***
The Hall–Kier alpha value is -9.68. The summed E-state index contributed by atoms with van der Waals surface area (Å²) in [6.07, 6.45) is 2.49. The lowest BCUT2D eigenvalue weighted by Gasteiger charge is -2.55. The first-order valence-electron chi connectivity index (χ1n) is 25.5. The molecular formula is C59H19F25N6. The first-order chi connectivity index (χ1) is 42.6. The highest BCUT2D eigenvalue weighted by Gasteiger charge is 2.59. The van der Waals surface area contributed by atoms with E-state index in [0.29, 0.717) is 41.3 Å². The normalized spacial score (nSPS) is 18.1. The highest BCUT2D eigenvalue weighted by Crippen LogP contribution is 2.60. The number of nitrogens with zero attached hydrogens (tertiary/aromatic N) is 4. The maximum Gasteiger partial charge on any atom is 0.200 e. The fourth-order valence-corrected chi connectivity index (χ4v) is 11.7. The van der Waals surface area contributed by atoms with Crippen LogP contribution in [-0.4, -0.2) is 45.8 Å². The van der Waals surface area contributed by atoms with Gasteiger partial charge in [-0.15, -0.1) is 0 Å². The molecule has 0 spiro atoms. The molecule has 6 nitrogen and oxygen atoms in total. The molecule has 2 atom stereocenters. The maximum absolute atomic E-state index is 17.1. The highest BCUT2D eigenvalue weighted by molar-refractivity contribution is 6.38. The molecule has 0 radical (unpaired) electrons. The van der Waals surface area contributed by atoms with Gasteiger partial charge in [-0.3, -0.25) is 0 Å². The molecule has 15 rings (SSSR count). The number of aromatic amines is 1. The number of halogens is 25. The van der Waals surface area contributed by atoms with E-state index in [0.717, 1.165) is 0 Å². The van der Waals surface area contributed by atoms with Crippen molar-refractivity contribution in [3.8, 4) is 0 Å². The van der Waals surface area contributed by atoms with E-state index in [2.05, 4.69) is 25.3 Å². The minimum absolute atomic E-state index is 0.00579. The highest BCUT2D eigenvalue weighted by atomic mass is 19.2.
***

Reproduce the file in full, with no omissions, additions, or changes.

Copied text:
The Hall–Kier alpha value is -9.68. The summed E-state index contributed by atoms with van der Waals surface area (Å²) in [6.07, 6.45) is 2.49. The lowest BCUT2D eigenvalue weighted by Gasteiger charge is -2.55. The first-order valence-electron chi connectivity index (χ1n) is 25.5. The molecular formula is C59H19F25N6. The first-order chi connectivity index (χ1) is 42.6. The highest BCUT2D eigenvalue weighted by Gasteiger charge is 2.59. The van der Waals surface area contributed by atoms with E-state index in [0.29, 0.717) is 41.3 Å². The normalized spacial score (nSPS) is 18.1. The highest BCUT2D eigenvalue weighted by Crippen LogP contribution is 2.60. The number of nitrogens with zero attached hydrogens (tertiary/aromatic N) is 4. The maximum Gasteiger partial charge on any atom is 0.200 e. The fourth-order valence-corrected chi connectivity index (χ4v) is 11.7. The van der Waals surface area contributed by atoms with Crippen LogP contribution in [-0.4, -0.2) is 45.8 Å². The van der Waals surface area contributed by atoms with Gasteiger partial charge in [-0.15, -0.1) is 0 Å². The molecule has 0 spiro atoms. The molecule has 6 nitrogen and oxygen atoms in total. The molecule has 2 atom stereocenters. The maximum absolute atomic E-state index is 17.1. The highest BCUT2D eigenvalue weighted by molar-refractivity contribution is 6.38. The molecule has 0 radical (unpaired) electrons. The van der Waals surface area contributed by atoms with Gasteiger partial charge in [-0.3, -0.25) is 0 Å². The molecule has 15 rings (SSSR count). The number of aromatic amines is 1. The number of halogens is 25. The van der Waals surface area contributed by atoms with E-state index in [0.717, 1.165) is 0 Å². The van der Waals surface area contributed by atoms with Crippen molar-refractivity contribution in [3.8, 4) is 0 Å². The van der Waals surface area contributed by atoms with E-state index in [2.05, 4.69) is 25.3 Å². The minimum absolute atomic E-state index is 0.00579. The highest BCUT2D eigenvalue weighted by atomic mass is 19.2.